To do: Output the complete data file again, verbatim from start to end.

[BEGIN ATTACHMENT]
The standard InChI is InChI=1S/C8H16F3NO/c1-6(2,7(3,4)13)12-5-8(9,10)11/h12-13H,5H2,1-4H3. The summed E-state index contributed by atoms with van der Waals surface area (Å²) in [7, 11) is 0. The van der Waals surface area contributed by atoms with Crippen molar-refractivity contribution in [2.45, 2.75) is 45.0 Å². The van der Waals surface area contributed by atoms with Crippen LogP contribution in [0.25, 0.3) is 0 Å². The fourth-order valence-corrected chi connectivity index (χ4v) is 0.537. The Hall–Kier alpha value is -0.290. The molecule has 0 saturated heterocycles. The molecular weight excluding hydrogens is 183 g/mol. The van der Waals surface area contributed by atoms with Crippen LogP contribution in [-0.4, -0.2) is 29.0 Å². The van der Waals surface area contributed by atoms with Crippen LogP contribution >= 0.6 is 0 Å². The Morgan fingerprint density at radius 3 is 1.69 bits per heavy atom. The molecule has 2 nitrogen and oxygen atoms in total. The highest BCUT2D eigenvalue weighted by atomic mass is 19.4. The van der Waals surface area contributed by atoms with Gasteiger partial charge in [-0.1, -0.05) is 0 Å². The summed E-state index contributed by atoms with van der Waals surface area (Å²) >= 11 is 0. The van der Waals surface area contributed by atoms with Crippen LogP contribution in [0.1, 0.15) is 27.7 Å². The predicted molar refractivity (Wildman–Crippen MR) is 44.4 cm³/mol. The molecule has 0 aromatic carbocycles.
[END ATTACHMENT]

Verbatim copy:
The standard InChI is InChI=1S/C8H16F3NO/c1-6(2,7(3,4)13)12-5-8(9,10)11/h12-13H,5H2,1-4H3. The summed E-state index contributed by atoms with van der Waals surface area (Å²) in [7, 11) is 0. The van der Waals surface area contributed by atoms with Crippen molar-refractivity contribution in [2.45, 2.75) is 45.0 Å². The van der Waals surface area contributed by atoms with Crippen LogP contribution in [0.25, 0.3) is 0 Å². The fourth-order valence-corrected chi connectivity index (χ4v) is 0.537. The Hall–Kier alpha value is -0.290. The molecule has 0 saturated heterocycles. The molecular weight excluding hydrogens is 183 g/mol. The van der Waals surface area contributed by atoms with Crippen LogP contribution in [-0.4, -0.2) is 29.0 Å². The van der Waals surface area contributed by atoms with Crippen LogP contribution >= 0.6 is 0 Å². The Morgan fingerprint density at radius 3 is 1.69 bits per heavy atom. The molecule has 2 nitrogen and oxygen atoms in total. The highest BCUT2D eigenvalue weighted by atomic mass is 19.4. The van der Waals surface area contributed by atoms with Gasteiger partial charge in [-0.1, -0.05) is 0 Å². The summed E-state index contributed by atoms with van der Waals surface area (Å²) >= 11 is 0. The van der Waals surface area contributed by atoms with Crippen LogP contribution in [0.1, 0.15) is 27.7 Å². The predicted molar refractivity (Wildman–Crippen MR) is 44.4 cm³/mol. The molecule has 0 aromatic carbocycles.